In March 2003, I almost ruined myself financially by giving a book away. Jeff Carlson and I decided to release “Real World Adobe GoLive 6” as a free ebook because sales had been so poor, and we thought it would be a nice gift to the world.
My mistake was in not calculating the bandwidth bill ahead of time. I hosted the file on a server run by a friend who had bought my Web hosting company, and his co-location provider, Level 3, charged based on sustained average usage across a month, dropping out about five percent of the busiest hours and using the 95th percentile as the threshold for what to bill. I nearly pushed the monthly bill from $2,000 to $15,000.
I managed to pull the plug in time, but only after about 10,000 downloads of a nearly 20 MB PDF. Through hearing about my plight, people contributed about $2,000 which I sent (with their permission) to Project Gutenberg when it turned out I wasn’t being bitten by Level 3’s pricing. You can read the whole story in Adam’s article for TidBITS, “Publish (Electronically) and Perish?” (2003-03-24), or my New York Times account.
I had this all in mind recently when Adam and I decided to give away “The Wireless Networking Starter Kit, Second Edition,” a book we last updated in 2004. The book sold okay – we earned out our advance from Peachpit Press – but not well enough for Peachpit or us to feel it was worth another revision in print.
We had adapted part of the book into “Take Control of Your Wi-Fi Security” (which we just released in significantly updated form last week), and I wrote a separate book, “Take Control of Your AirPort Network,” which has since evolved into “Take Control of Your 802.11n AirPort Extreme Network” (also heavily revised and re-released last week).
But we felt that the bulk of “The Wireless Networking Starter Kit” was still useful, with advice on planning a network, putting the pieces together, troubleshooting network problems, long-range wireless connectivity, and more. We thought people around the world might enjoy a free book on the subject, and if they needed current information on security and other topics, perhaps the release of the free book would translate into a few extra sales of our Take Control books.
In this case, I created a 14 MB PDF, and ran the numbers: Where could I host a book that might be downloaded 10,000 or even 100,000 times without being cut off or breaking the bank? Though I’m a .Mac subscriber, their 100 GB per month transfer limit for my regular account could have been exceeded, although I would have paid nothing extra for it. I host my own Web sites with digital.forest, also TidBITS’s Web host, and could have put the file there and paid digital.forest for the transfer if I went over my monthly allotment. But that seemed to be a bad bet if the transfers went sky high, and it seemed a silly way to spike traffic on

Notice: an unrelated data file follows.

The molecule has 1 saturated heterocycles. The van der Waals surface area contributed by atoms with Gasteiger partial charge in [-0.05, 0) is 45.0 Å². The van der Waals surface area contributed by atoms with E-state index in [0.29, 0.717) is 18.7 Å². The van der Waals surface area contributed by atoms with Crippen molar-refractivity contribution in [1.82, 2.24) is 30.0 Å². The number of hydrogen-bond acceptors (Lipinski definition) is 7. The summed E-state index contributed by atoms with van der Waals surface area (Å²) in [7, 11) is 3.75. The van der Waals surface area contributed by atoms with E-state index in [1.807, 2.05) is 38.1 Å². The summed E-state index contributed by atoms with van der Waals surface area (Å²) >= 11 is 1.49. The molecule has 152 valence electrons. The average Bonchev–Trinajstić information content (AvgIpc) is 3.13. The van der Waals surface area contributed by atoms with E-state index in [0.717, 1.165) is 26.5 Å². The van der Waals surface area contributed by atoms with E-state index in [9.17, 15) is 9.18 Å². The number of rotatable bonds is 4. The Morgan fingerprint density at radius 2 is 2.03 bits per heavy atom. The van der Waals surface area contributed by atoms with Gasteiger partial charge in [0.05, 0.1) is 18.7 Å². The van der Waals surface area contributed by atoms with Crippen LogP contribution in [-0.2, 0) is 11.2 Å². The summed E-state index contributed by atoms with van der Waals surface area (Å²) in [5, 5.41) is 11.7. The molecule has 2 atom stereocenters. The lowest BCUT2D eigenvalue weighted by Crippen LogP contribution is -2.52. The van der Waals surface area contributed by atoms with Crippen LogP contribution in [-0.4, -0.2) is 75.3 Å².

digital.forest’s networks if that happened.
In the end, I opted for Amazon.com’s S3 (Simple Storage System) service, which allows arbitrarily large amounts of storage with straightforward fees: $0.15/GB stored each month; $0.18/GB downloaded up to 10 TB/month (at which point prices drop); and $0.10/GB for uploads. (I use Nolobe’s Interarchy to manage my S3 storage. S3 is a bit obscure, but it’s very much like FTP in its basics, once you overcome the XML and other abstractions that Interarchy handles for you.)
At those rates, 10,000 downloads of a 14 MB file is 140 GB, which translates into a whopping $25. While 100,000 downloads seems unlikely, the $250 that would cost will hopefully be outweighed by sufficient Take Control book sales. So far, we’ve sold a handful of additional Take Control books and have hit over 50 GB of downloads, for less than $10 in charges.
There are services and methods of hosting content at no cost, too, but all of them have tradeoffs, and I felt the S3 cost was low enough to provide robustness and not abuse anyone’s free network.
In the space of four years, we’ve gone from $15,000 for a sustained level of high bandwidth to $25 for a large hunk of bandwidth. Rates that used to be $10 to $40 per gigabyte four years ago are now commoditized in part due to Amazon’s S3 and other services.
To me, this sort of change is just as significant – and perhaps more so – as the growth in computational power and the sophistication of online media. With faster computers, more video, and cheaper bandwidth, the power of individuals to disseminate their ideas in any form has increased as well.
The real question is whether cheap bandwidth means more mass-produced content brought to us faster, or a continued growth in personal expression. While giving away an ebook isn’t the same as composing a new opera, filming it, and having an audience of a million Web watchers, the difference in infrastructure is slight.